Four-year longitudinal study of clinical and functional endpoints in sporadic inclusion body myositis: Implications for therapeutic trials
Hogrel JY., Allenbach Y., Canal A., Leroux G., Ollivier G., Mariampillai K., Servais L., Herson S., Decostre V., Benveniste O.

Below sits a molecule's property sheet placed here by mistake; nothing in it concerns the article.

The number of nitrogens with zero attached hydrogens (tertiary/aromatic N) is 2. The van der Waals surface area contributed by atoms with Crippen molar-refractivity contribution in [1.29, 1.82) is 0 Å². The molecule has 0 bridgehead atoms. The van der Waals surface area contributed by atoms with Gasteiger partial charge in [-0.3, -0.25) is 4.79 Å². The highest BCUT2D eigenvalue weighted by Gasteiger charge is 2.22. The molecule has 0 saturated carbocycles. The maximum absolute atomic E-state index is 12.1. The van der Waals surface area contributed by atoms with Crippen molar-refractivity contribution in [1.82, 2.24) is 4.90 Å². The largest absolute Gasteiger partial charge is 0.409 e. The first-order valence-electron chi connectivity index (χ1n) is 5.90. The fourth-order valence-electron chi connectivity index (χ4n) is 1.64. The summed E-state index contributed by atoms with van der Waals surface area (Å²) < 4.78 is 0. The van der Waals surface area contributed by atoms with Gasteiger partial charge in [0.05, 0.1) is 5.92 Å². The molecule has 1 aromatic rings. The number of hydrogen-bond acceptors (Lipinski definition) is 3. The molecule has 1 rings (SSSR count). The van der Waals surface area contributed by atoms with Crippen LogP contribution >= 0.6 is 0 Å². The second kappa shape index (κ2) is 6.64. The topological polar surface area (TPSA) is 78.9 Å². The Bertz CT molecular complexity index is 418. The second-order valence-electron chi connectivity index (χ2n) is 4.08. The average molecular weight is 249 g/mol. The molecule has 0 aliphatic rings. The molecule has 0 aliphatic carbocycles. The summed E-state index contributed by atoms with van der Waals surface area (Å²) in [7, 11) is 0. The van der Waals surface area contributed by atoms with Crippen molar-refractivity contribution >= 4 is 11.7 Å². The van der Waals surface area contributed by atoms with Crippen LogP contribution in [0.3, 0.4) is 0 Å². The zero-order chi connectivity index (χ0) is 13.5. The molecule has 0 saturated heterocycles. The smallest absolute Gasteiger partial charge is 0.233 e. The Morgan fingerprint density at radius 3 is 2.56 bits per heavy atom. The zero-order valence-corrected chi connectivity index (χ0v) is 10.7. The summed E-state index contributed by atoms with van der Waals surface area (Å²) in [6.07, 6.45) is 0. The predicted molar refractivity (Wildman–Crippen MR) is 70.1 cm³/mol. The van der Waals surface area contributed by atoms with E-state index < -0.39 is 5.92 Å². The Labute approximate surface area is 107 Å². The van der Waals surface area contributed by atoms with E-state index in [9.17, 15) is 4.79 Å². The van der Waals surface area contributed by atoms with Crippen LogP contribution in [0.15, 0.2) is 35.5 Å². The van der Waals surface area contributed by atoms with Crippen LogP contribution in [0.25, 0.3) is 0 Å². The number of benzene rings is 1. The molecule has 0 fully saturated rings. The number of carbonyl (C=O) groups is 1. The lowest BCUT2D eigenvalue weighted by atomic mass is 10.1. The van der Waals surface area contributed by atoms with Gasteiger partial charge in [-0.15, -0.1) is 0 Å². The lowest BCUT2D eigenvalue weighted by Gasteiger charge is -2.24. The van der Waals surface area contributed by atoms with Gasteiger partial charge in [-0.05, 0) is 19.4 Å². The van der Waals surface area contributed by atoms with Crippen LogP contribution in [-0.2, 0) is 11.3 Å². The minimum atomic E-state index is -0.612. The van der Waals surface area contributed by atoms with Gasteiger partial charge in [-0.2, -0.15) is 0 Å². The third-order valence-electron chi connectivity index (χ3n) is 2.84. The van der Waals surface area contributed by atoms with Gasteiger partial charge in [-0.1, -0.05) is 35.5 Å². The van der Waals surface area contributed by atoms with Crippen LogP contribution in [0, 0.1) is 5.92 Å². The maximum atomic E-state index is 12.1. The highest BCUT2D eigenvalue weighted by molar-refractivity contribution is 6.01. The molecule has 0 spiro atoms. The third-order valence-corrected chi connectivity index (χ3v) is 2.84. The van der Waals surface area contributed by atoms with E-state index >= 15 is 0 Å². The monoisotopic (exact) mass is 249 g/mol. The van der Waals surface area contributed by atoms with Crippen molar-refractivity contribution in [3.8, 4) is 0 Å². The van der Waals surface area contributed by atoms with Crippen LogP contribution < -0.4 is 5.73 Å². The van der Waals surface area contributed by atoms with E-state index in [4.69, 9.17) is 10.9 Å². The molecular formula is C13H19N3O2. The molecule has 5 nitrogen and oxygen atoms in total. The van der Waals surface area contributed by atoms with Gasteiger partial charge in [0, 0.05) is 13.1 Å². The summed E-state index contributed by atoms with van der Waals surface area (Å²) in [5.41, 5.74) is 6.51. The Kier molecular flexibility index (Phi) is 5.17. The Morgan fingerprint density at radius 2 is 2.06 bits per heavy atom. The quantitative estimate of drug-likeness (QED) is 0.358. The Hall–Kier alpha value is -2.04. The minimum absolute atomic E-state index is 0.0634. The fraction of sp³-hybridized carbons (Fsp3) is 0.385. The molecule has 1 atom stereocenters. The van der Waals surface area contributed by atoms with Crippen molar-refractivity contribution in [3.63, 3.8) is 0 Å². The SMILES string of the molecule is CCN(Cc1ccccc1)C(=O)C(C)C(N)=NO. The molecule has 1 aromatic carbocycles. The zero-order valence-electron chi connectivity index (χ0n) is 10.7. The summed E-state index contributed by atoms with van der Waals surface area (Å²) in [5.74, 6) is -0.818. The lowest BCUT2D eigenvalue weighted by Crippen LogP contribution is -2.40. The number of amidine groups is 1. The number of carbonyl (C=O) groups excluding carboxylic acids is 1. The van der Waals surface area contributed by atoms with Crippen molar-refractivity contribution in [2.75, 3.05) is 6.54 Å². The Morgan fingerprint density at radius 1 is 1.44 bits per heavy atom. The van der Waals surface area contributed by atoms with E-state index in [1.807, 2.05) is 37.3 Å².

Natural history studies in sporadic inclusion body myositis are of fundamental interest for future therapeutic trials. Previous works have demonstrated the particular relevance of knee extension strength in the follow-up of this disease. This work aimed to extend a preceding natural history over 9 months to a four year period. Thirteen patients were assessed using clinical and functional scales and dynamometry. Except wrist extension torque and manual muscle testing composite score, all the measurements presented a significant decline. The most important changes were observed for knee extension and ankle flexion and extension. The relative change in knee extension strength correlated with the level of strength at baseline. A non-linear correlation was found between 6-minute walk distance and knee extension strength. This study confirms that knee extension strength is particularly relevant to follow patients with sporadic inclusion body myositis. It also shows that a strength loss does not have linear consequences on motor ability. Finally strength and motor ability are complementing each other in the understanding of disease progression. © 2014 Elsevier B.V.